June 11, 2015 (North Bergen, N.J.) – Grammy Award-winning hip-hop artist and cultural icon Kendrick Lamar paid a visit to High Tech High School this Monday to meet with students who studied his critically-acclaimed album with their English teacher Brian Mooney, announced Linda J. Quentzel, Executive Director of the Hudson County Schools of Technology Foundation.
The visit came after a blog post by Mr. Mooney went viral and caught the attention of Kendrick Lamar, who is originally from Compton, California. Mr. Lamar’s management contacted Mr. Mooney to show their gratitude and they agreed to visit the school, free of charge, in early June. The HCST Foundation agreed to finance the supporting materials necessary for such an undertaking, the likes of which have never been seen at High Tech High School.
Mr. Lamar’s visit commenced with an intimate meeting in Mr. Mooney’s classroom with his World Literature, Hip-Hop Literature, and Slam Poetry Club students. These students shared their work with the artist, who discussed the impact of their work on his work before joining the students in a cypher—rapping and sharing poems in a small group.
The visit continued in the school’s Field House, where Mr. Lamar joined Dr. Chris Emdin of Teacher’s College, Columbia University, Dr. Jamila Lyiscott, also of Columbia University, as well as HTHS Assistant Principal Allyson Krone and HTHS alum and hip-hop artist Greg Aram, to participate in a panel discussion of student work.
During the panel discussion, HTHS seniors Sade Ford and Ben Vock, both of Jersey City, shared poetry that was created in response to Lamar’s album, To Pimp a Butterfly. The panel—which also included Mr. Mooney—then commented on the artistic, personal, and political concepts contained in the student work.
In addition to the panel discussion, the event featured performances from current HTHS junior Michael Salazar and the aforementioned alum Greg Aram. The HTHS Dance Majors also performed an original piece they choreographed just for Mr. Lamar.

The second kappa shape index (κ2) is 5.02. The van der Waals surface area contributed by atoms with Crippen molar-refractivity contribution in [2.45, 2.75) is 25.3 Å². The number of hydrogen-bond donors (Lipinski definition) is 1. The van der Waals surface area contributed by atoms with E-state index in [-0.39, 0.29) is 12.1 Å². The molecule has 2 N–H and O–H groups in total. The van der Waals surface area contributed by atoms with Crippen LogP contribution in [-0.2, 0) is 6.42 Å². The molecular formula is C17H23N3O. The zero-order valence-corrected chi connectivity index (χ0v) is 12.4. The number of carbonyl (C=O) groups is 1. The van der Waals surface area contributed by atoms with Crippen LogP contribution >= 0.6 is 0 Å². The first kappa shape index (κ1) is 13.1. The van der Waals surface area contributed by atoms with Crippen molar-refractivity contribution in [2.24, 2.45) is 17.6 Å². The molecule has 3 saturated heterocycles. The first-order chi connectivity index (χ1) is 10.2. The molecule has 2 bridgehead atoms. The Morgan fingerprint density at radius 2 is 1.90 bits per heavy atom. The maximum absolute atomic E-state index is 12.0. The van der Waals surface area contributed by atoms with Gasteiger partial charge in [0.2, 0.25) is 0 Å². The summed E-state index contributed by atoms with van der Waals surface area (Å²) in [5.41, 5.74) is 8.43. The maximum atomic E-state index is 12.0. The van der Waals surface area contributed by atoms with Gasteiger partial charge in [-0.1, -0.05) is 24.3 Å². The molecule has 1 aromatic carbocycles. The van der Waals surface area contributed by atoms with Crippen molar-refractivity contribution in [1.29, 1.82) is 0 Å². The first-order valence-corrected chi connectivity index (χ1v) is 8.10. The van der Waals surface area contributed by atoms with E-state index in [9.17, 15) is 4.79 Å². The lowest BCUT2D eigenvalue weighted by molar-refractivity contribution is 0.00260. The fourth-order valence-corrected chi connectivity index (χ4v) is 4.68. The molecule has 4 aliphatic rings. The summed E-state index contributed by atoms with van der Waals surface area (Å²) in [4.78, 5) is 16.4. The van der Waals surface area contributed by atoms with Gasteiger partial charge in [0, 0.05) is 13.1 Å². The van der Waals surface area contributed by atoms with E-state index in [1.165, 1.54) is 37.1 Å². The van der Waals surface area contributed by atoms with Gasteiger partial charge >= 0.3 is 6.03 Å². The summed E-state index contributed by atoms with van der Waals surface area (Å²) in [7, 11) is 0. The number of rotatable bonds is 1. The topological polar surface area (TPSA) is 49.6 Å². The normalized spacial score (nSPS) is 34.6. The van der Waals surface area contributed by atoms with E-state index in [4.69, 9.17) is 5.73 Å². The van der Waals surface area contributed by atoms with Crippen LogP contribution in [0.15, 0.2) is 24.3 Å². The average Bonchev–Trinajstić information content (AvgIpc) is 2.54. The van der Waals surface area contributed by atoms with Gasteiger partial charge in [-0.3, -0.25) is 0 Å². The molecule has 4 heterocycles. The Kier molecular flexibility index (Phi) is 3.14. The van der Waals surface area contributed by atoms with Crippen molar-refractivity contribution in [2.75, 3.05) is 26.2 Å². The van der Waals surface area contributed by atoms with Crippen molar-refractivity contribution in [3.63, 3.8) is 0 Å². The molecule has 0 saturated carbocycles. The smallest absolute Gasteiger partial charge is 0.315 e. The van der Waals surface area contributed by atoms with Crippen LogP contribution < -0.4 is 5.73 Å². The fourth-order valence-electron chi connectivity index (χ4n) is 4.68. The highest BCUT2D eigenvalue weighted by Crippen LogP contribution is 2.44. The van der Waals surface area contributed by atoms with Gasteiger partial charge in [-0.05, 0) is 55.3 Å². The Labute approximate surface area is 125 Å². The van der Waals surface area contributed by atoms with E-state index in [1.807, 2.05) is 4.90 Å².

The unit of study which led to such a powerful culminating event initially began with students studying The Bluest Eye, a novel by Toni Morrison which deals with many of the same issues that Mr. Lamar discusses in his Grammy-winning album. Of the decision to include Lamar’s work alongside Morrison’s. Mr. Mooney said, ““Kendrick’s lyrics allowed students a deeper, more meaningful interaction with Morrison’s novel.” ... ... “We could not have made this happen without the continued support of the HCST Foundation,” Mooney added, “Their understanding of the need for innovative education has made a permanent mark on the students present today.” Allyson Krone, Assistant Principal at High Tech, expressed gratitude for Mr. Mooney and Mr. Lamar’s work.
“Kendrick’s album touches on themes that are not just political, but also personal. Mr. Mooney created a space where students can discuss things like depression and oppression side-by-side. As an administrator, I’m lucky to have such a brave and dedicated educator on my staff. As a music fan and educator, I’m grateful that an artist like Kendrick Lamar was willing to come into such an intimate learning space and share his ideas.”
HCST Foundation President Daniel Gans said of the event: “The HCST Foundation is honored to have been a part of such an event. Mr. Mooney continues to innovate in his classroom and we exist to support that level of innovation. This event was unlike anything in High Tech’s history, and we are excited about what may come next.”
HCST Superintendent Frank Gargiulo added, “We welcome Kendrick Lamar’s visit because it allows us to showcase the progressive and culturally relevant work that our teachers and students engage in all year.”
Linda J. Quentzel, HCST Foundation Executive Director, added, “Brian Mooney continually strives to make education meaningful, and in this case he really hit the mark. We are always happy to support such powerful classroom work that can unite the community and capture the enthusiasm of the whole student body. ”